Wynne Gray profiles the glider enthusiast who has piloted the All Blacks to the heights of world rugby
National treasures are kept in museums, looked at, admired and critiqued.
Richard Hugh McCaw is a rugby jewel, an automatic inclusion in a Sports Hall of Fame and in the top bracket of All Black greats. His place is assured. He has been the best All Black in his position for more than 100 tests since his 2001 debut.
The 30-year-old flanker is an uncommon man, a freakish package of intellectual muscle and courage who never knows when he is beaten. It was close on Sunday and he was mighty near his limits.
When they take all the tape off McCaw back in the dressing room, you suspect parts have to be glued back on before he heads off for the captaincy demands in the public arenas.
After this week's nationwide celebrations, McCaw and his buddies need time out.
The skipper has to get his foot looked at once more and needs time to come down from the World Cup high then soar again into the thermals with his gliding passion.
There will be time and space to consider his future. He is contracted for a further four years but he may need to think more about job-sharing through the Super 15 and test programmes, or having a sabbatical.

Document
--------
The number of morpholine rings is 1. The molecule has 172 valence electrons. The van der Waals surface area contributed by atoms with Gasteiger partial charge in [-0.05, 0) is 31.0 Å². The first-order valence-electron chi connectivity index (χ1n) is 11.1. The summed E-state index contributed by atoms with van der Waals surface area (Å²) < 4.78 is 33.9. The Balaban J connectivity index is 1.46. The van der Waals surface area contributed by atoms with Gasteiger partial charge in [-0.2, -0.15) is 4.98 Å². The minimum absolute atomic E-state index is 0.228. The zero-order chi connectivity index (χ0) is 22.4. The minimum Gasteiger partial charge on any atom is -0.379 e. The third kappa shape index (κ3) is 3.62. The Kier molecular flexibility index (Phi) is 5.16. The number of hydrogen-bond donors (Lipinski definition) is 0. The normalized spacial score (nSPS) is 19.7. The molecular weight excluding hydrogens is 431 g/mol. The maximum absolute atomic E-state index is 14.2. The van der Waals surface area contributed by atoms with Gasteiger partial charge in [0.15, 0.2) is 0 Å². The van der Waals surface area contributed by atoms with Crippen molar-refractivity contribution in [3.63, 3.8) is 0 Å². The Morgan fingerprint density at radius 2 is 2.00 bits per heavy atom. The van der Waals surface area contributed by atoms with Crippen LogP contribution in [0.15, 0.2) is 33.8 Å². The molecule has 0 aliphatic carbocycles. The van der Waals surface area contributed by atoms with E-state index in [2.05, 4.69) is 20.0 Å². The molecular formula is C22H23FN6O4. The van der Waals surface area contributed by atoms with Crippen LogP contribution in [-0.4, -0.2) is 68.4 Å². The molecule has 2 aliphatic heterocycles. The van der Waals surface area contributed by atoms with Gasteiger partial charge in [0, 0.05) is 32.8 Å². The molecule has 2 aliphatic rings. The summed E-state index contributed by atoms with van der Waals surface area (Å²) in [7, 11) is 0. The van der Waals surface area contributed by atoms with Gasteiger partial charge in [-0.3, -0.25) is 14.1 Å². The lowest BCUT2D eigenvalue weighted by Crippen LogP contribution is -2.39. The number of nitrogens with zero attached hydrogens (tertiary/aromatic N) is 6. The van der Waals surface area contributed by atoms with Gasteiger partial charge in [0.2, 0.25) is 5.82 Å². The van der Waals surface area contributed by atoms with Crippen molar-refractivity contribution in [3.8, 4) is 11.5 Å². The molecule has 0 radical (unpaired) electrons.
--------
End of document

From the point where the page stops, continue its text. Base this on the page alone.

Every World Cup-winning skipper, except Springbok captain John Smit, quit before the following tournament. Think of them, David Kirk, Nick Farr-Jones, Francois Pienaar, John Eales, Martin Johnson, Smit and now McCaw. He has earned his revered place in All Black history many times over; now he is in a special club of two with Kirk and in an elite two-man club with Mils Muliaina.
All Black No 1014 has created all sorts of records. His career is one of exploration, skills and determination, acknowledged by his family, peers and the 60,000-strong crowd on Sunday at Eden Park and now the rest of the country who witness the World Cup parades.
In private, the All Blacks and their coaching staff embrace their captain, honour him, chip him and give thanks they have been blessed with such a golden player.
McCaw accepts the accolades with the good grace, manners and slight embarrassment that have accompanied him in public throughout his career. He'll shrug his shoulders, look down or rub a paw into his face. His greatness is apparent but he does not like talking about himself. If Graham Henry starts some glowing assessment, McCaw's eyes search for a distant target to focus on.
Not much has changed in the decade since McCaw was revealed as a shock choice for the All Blacks' end-of-year tour and chosen ahead of Josh Kronfeld for the opening test against Ireland. In that week, McCaw showed his reticence for individual acclaim and an ability to give straight answers which have continued throughout his career.
He was chosen as man of the match on debut, recognition for the talent-spotting gifts of coaches John Mitchell and Robbie Deans and a signal for those of us who had seen little of his work in New Zealand.